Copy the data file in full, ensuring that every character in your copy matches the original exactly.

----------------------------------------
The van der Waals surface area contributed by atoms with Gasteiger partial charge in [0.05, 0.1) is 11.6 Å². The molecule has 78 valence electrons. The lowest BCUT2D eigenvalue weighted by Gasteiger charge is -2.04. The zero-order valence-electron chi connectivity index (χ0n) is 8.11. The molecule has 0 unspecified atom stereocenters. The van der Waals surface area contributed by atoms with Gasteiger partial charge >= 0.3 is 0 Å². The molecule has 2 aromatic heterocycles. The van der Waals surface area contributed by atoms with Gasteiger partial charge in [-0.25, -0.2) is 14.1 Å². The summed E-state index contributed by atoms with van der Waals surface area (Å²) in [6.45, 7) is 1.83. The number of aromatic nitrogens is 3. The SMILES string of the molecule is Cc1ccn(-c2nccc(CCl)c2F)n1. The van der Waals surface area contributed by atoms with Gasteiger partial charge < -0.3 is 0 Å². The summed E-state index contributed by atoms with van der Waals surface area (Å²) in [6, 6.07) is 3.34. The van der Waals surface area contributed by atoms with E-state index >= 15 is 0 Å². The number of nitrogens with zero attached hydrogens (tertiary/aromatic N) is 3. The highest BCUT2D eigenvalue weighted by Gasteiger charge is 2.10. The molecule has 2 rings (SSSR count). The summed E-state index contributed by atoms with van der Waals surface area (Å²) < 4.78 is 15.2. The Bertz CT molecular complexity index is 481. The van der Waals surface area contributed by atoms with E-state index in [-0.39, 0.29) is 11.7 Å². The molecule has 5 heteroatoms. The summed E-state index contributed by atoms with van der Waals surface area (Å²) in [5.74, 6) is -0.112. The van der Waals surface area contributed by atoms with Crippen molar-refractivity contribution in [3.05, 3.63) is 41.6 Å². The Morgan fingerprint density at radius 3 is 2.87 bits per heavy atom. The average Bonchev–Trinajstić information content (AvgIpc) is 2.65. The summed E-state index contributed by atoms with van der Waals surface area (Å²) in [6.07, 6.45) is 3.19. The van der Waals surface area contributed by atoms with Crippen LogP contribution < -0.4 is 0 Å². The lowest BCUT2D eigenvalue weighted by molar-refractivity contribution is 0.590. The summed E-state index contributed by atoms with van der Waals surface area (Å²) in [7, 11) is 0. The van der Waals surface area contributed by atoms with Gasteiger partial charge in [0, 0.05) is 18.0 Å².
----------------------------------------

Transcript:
The van der Waals surface area contributed by atoms with Gasteiger partial charge in [0.05, 0.1) is 11.6 Å². The molecule has 78 valence electrons. The lowest BCUT2D eigenvalue weighted by Gasteiger charge is -2.04. The zero-order valence-electron chi connectivity index (χ0n) is 8.11. The molecule has 0 unspecified atom stereocenters. The van der Waals surface area contributed by atoms with Gasteiger partial charge >= 0.3 is 0 Å². The molecule has 2 aromatic heterocycles. The van der Waals surface area contributed by atoms with Gasteiger partial charge in [-0.25, -0.2) is 14.1 Å². The summed E-state index contributed by atoms with van der Waals surface area (Å²) in [6.45, 7) is 1.83. The number of aromatic nitrogens is 3. The SMILES string of the molecule is Cc1ccn(-c2nccc(CCl)c2F)n1. The van der Waals surface area contributed by atoms with Gasteiger partial charge < -0.3 is 0 Å². The summed E-state index contributed by atoms with van der Waals surface area (Å²) in [6, 6.07) is 3.34. The van der Waals surface area contributed by atoms with E-state index >= 15 is 0 Å². The number of nitrogens with zero attached hydrogens (tertiary/aromatic N) is 3. The highest BCUT2D eigenvalue weighted by Gasteiger charge is 2.10. The molecule has 2 rings (SSSR count). The summed E-state index contributed by atoms with van der Waals surface area (Å²) < 4.78 is 15.2. The Bertz CT molecular complexity index is 481. The van der Waals surface area contributed by atoms with E-state index in [-0.39, 0.29) is 11.7 Å². The molecule has 5 heteroatoms. The summed E-state index contributed by atoms with van der Waals surface area (Å²) in [5.74, 6) is -0.112. The van der Waals surface area contributed by atoms with Crippen molar-refractivity contribution in [3.05, 3.63) is 41.6 Å². The Morgan fingerprint density at radius 3 is 2.87 bits per heavy atom. The average Bonchev–Trinajstić information content (AvgIpc) is 2.65. The summed E-state index contributed by atoms with van der Waals surface area (Å²) in [6.07, 6.45) is 3.19. The van der Waals surface area contributed by atoms with Crippen LogP contribution < -0.4 is 0 Å². The lowest BCUT2D eigenvalue weighted by molar-refractivity contribution is 0.590. The summed E-state index contributed by atoms with van der Waals surface area (Å²) in [7, 11) is 0. The van der Waals surface area contributed by atoms with Gasteiger partial charge in [0, 0.05) is 18.0 Å².